Review: Bayanni Shines as Family Man in Debut EP

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An elderly woman’s voice, uttering a motherly prayer, opens Bayanni’s newly released self-named four-track EP. It is apt that this motherly solicitude appears in the first song, given it’s a song about familial responsibility. But while Bayanni starts out heeding an older woman, in the three songs that follow he turns his gaze towards women of a younger, tauter, and bouncier stock – the sort the older woman might warn him about – and this time it is not for prayer. Or is it?

Ta Ta Ta, which is the third song’s title, is an onomatopoeic rendering of the noise produced by the kind of youthful sex that prioritizes vengeful speed over gentle technique. But anyone who has been to a Nigerian pentecostal church would tell you that that title also sounds like the language of one praying in tongues. 

But then, the religious have a reputation for straying into the sexual. The religious forbids pre-marital sex, and as if protesting this divine fiat, fornicators are wont to invoke the spiritual whilst performing the forbidden act – “God”, “oh God”, and “goddamn” are expressions that often escape lips twisted in pleasure. But Bayanni probably never had this church-sex connection in mind. The 25-year-old new Mavin Records’ signee wants sex because it is what every 25-year-old wants. It is also what every Nigerian pop musician wants. That is no problem by itself. The question is: does Bayanni articulate this generic need in a unique way?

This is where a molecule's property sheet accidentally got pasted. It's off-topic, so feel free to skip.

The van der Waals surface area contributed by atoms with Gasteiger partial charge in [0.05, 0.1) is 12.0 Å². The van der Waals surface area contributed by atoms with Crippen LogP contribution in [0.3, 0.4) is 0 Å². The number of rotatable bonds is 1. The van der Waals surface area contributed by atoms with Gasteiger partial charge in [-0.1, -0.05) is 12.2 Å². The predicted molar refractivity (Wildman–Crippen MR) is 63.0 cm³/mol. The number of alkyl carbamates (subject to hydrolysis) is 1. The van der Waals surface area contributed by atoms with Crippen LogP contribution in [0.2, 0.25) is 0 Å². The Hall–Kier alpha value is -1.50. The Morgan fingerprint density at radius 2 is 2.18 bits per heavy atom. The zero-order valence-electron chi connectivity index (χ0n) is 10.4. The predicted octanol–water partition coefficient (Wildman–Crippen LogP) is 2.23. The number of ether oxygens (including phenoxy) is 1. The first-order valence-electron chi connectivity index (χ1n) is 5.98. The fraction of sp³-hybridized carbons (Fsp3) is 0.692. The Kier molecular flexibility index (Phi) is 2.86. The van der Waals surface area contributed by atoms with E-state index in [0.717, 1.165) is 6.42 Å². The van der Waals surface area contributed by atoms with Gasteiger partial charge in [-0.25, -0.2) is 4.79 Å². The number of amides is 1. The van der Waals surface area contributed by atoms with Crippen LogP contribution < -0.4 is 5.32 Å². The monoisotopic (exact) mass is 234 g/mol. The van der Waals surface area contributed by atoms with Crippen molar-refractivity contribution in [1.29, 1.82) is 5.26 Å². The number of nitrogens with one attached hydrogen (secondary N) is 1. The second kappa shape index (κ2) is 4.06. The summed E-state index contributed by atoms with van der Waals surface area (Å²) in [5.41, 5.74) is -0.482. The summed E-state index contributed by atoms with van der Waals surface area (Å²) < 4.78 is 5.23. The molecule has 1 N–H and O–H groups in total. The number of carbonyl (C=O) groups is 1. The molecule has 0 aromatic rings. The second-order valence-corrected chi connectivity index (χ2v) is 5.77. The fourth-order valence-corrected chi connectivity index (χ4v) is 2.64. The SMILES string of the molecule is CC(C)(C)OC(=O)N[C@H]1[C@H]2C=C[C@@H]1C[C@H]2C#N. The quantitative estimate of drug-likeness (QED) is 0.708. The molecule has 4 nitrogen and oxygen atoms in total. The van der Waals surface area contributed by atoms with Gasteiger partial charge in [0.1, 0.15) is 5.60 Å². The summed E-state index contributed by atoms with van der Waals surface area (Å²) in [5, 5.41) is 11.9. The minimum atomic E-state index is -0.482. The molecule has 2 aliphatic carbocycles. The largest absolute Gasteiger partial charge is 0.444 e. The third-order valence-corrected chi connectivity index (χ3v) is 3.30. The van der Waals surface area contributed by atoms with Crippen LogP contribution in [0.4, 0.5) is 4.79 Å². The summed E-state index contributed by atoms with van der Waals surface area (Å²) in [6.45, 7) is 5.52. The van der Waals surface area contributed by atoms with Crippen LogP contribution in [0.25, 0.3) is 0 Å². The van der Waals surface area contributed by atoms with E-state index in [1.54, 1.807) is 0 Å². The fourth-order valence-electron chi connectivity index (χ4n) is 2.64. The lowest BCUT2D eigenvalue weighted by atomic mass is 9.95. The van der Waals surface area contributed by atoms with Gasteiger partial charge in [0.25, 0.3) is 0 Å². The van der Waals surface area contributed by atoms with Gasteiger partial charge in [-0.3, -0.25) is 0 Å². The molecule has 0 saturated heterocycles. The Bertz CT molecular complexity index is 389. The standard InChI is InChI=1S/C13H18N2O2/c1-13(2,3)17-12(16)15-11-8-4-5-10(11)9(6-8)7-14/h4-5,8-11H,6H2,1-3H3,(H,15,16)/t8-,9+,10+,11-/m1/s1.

He does not, his brand of lust tethered to clichés and unable to escape the usual lingo and sensibility of Nigerian pop music. He shines the most and sounds the most genuine, when he is autobiographical, as in the first song, Family. A slow-slinkering song marked by occasional Amapiano snorts, it does not stand out for any special melody, harmony or drum patterns. It stands out for the honesty ringing in Bayanni’s voice. Bayanni’s vulnerability is nearly palpable, and when he admits to being friendless and that he just wants to be left alone even while in a club, you want to give the man a hug and tell him everything will be fine. 

By using the ‘I’, rather than ‘you’, pronoun, Family also manages to hand down morality lessons without actually moralizing. Bayanni does not outrightly tell you to put family first; by singing that he does, he implies it and the message is less likely to meet resistance. In this sense, it is quite unlike that 2020 song by Sparkle Tee that tells you pointedly to “give to maale before you give Obianuju”. Sparkle Tee tells you what to do; Bayanni leads by example. 

At any rate, a debut EP is pop music’s equivalent of puberty. The artiste is at a stage where he’s still growing into an identity. Under the tutelage of record label owner Don Jazzy, Bayanni would try to find his voice, his sound.  As it stands, he commands attention when he is on about the familial and autobiographical. When his subject is lust, he sounds like everyone else.

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